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by Jackie Monies - Eufaula, Oklahoma - USA

Sometimes When We Leave The Shore

Sometimes when we leave the shore, we have no idea where the voyage will lead to nor even a chart or map to guide us.  We can depend on the wind and water to push us through time or we can take action to change our destiny or even the destination, stops along the way, changes of course.  Life is just that, a voyage and adventure we embark on and if we can read the waters and the winds we can steer for more favorable routes.  Or even find destinations and dreams from long ago, still lurking in our minds.

That is the point I am in right now on the trip.  Yes, I still have bought myself a SCAMP being custom manufactured for me by Gig Harbor boats. But she has been renamed and redesigned to make her mine. Her name is now “Cowboy Cookies” to be known affectionately as Cookies.  If you know me at all then you know I am famous for baking cookies for those I love all my life.  If you have been to Sail Oklahoma you know about cowboy cookies and may have eaten one or gotten the recipe from me. What a lot of people do not know is why I bake them.  My mother Pauline whom many of you met was also famous for baking cowboy cookies.  I learned to bake them from her as a child, about nine years old and have been doing so ever since.  So, the boat honors not only me but my mother who loved me dearly and thought women could do and be anything in the world they wanted to be.  But you baked for those you loved.

The Cookies SCAMP will be the colors of the cookies, dark chocolate brown, beiges and creams with cream sails.  The colors of the ingredients that go into the cookies, dark bittersweet chocolate, brown sugar, white sugar, butter, eggs, flour, oatmeal and lots of pecans. A rich beautiful palate of colors and textures, bronze lights and trim, mahogany woods. I am not building a memorial, but a continuation of life and dreams. If one wants to sail away one must do that and not look back.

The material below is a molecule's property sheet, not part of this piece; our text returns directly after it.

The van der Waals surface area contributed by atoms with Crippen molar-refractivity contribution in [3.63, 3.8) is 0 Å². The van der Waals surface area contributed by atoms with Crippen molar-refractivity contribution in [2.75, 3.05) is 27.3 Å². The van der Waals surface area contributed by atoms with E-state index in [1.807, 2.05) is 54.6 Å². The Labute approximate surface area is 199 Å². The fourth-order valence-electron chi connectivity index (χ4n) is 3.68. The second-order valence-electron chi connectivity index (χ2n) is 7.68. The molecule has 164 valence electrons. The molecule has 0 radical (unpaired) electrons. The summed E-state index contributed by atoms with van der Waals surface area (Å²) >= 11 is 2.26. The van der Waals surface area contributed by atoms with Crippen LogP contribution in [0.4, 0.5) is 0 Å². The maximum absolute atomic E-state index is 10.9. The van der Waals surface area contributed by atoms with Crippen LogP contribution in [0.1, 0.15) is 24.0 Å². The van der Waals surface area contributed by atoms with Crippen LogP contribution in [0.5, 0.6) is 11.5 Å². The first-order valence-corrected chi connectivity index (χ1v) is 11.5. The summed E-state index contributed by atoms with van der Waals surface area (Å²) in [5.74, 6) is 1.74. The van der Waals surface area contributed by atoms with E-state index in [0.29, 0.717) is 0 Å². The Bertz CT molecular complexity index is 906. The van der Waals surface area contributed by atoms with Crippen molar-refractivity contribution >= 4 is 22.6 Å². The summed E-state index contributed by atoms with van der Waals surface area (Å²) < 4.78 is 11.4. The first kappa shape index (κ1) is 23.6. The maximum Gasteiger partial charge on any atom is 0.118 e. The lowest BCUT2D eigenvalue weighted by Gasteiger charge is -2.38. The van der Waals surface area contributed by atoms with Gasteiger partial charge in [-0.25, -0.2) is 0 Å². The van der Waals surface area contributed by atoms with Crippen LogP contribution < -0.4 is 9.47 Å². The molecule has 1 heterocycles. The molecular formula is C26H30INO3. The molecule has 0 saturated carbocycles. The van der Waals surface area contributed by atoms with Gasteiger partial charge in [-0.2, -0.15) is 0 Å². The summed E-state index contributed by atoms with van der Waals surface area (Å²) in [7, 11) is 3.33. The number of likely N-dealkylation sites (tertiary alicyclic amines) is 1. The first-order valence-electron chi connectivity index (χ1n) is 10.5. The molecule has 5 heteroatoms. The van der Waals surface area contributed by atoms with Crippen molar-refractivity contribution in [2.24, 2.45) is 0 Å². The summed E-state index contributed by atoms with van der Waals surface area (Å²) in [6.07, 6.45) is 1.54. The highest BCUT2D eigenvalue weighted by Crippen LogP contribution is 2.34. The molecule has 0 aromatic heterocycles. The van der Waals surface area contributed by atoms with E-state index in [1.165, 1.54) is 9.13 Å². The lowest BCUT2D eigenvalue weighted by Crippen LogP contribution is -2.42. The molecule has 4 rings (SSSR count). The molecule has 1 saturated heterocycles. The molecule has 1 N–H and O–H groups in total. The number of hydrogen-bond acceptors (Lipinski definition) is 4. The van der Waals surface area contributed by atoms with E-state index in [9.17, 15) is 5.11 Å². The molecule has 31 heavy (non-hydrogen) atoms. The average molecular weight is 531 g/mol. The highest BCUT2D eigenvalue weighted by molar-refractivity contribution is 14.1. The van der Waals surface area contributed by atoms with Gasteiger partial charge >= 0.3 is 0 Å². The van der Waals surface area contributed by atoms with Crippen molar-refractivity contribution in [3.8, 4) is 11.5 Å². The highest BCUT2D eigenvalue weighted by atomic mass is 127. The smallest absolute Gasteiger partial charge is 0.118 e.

The Michalak AF3 continues and will be the finest boat Gene Berry has ever built. He has learned to love good woods and appreciate the skills and methods to build one.  He can only continue to grow in his boat building journey.  He and Mike got to work together and he learned so many of the techniques that made the boats things of great beauty. But neither is she a memorial, she is my boat built for me by a boat builder who has continued to learn and learn and recognize his own talents.  Her colors are no longer red and white but are now hunter green, beige sand and perhaps some burgundy accents, the same colors I chose for my Kiwi Duck by John Welsford, my true first boat.

Her name however, remains “Bottoms Up!” because I expect I will still be capsizing her quite a bit as I learn to sail and learn to recover boats. She is also a celebration, a toast as it were, to sailing, the classic bar salute to going on and drinking a mixed drink.

Going to this March’s Everglades Challenge, the race that never was, left me with several very deep impressions on my psyche. One was that if one decides to go on the water on any voyage, one must be able to rely upon ones self, not someone else to rescue you or save you when things go wrong. If they do you have to be prepared to accept the consequences and self rescue.  I don’t plan to end up waiting for someone to right and bail out the boat for me.  So I did about a month of soul searching because it doesn’t happen instantly nor does it come without cost, effort or education, work many aren’t willing to do. No one exemplifies this belief and concept better than does my good friend Howard Rice who practices everything I would want us all to be and do.  Nor better than another good friend, John Welsford who is designer of the SCAMP and so many other seaworthy and functional boats. It will surprise no one I hope to find out I am going to spend a lot of my summer in Port Townsend, WA  to attend and take part in all the SCAMP activities, the skills classes, SCAMP Camp, the Red Lantern Rally, the Pocket Yacht Palooza and all the great fun adventures involved.  I have been honored to be asked  to help out as SCAMP Camp mother and get to be a member of the SCAMP group. I cannot think of anything that would make me happier, being around a group of people I admire and respect, a boat I truly love.